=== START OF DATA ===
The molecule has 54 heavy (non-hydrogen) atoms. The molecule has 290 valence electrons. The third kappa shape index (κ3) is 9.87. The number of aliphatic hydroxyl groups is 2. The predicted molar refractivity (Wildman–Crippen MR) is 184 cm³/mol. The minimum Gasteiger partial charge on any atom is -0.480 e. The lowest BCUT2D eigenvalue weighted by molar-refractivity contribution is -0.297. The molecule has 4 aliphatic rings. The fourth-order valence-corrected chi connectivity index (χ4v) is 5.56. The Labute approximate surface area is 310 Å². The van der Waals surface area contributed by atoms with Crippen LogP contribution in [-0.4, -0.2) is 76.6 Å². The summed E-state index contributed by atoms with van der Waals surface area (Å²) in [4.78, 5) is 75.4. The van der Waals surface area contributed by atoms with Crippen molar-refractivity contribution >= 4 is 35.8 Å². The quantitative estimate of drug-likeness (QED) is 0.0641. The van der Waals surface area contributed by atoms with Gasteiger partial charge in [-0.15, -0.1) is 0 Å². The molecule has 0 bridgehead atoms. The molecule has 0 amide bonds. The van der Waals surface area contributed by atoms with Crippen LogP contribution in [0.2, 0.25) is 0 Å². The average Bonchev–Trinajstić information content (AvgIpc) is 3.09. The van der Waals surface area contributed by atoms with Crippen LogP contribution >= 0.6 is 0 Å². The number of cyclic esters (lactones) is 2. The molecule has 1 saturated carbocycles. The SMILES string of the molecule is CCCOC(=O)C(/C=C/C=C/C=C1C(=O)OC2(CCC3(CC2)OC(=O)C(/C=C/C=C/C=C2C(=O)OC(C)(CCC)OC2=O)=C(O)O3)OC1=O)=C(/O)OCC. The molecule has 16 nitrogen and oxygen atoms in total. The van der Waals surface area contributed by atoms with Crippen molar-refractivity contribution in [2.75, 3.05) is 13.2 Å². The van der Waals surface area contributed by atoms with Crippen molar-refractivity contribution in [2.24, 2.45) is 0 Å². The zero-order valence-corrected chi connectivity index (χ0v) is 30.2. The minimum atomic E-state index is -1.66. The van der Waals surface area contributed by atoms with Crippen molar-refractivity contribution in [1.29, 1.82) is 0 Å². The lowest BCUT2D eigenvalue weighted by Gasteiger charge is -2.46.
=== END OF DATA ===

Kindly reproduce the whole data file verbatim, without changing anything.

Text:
The molecule has 54 heavy (non-hydrogen) atoms. The molecule has 290 valence electrons. The third kappa shape index (κ3) is 9.87. The number of aliphatic hydroxyl groups is 2. The predicted molar refractivity (Wildman–Crippen MR) is 184 cm³/mol. The minimum Gasteiger partial charge on any atom is -0.480 e. The lowest BCUT2D eigenvalue weighted by molar-refractivity contribution is -0.297. The molecule has 4 aliphatic rings. The fourth-order valence-corrected chi connectivity index (χ4v) is 5.56. The Labute approximate surface area is 310 Å². The van der Waals surface area contributed by atoms with Crippen LogP contribution in [-0.4, -0.2) is 76.6 Å². The summed E-state index contributed by atoms with van der Waals surface area (Å²) in [4.78, 5) is 75.4. The van der Waals surface area contributed by atoms with Crippen molar-refractivity contribution >= 4 is 35.8 Å². The quantitative estimate of drug-likeness (QED) is 0.0641. The van der Waals surface area contributed by atoms with Gasteiger partial charge in [-0.15, -0.1) is 0 Å². The molecule has 0 bridgehead atoms. The molecule has 0 amide bonds. The van der Waals surface area contributed by atoms with Crippen LogP contribution in [0.2, 0.25) is 0 Å². The average Bonchev–Trinajstić information content (AvgIpc) is 3.09. The van der Waals surface area contributed by atoms with Crippen LogP contribution >= 0.6 is 0 Å². The number of cyclic esters (lactones) is 2. The molecule has 1 saturated carbocycles. The SMILES string of the molecule is CCCOC(=O)C(/C=C/C=C/C=C1C(=O)OC2(CCC3(CC2)OC(=O)C(/C=C/C=C/C=C2C(=O)OC(C)(CCC)OC2=O)=C(O)O3)OC1=O)=C(/O)OCC. The molecule has 16 nitrogen and oxygen atoms in total. The van der Waals surface area contributed by atoms with Crippen molar-refractivity contribution in [2.75, 3.05) is 13.2 Å². The van der Waals surface area contributed by atoms with Crippen molar-refractivity contribution in [2.24, 2.45) is 0 Å². The zero-order valence-corrected chi connectivity index (χ0v) is 30.2. The minimum atomic E-state index is -1.66. The van der Waals surface area contributed by atoms with Crippen molar-refractivity contribution in [1.29, 1.82) is 0 Å². The lowest BCUT2D eigenvalue weighted by Gasteiger charge is -2.46.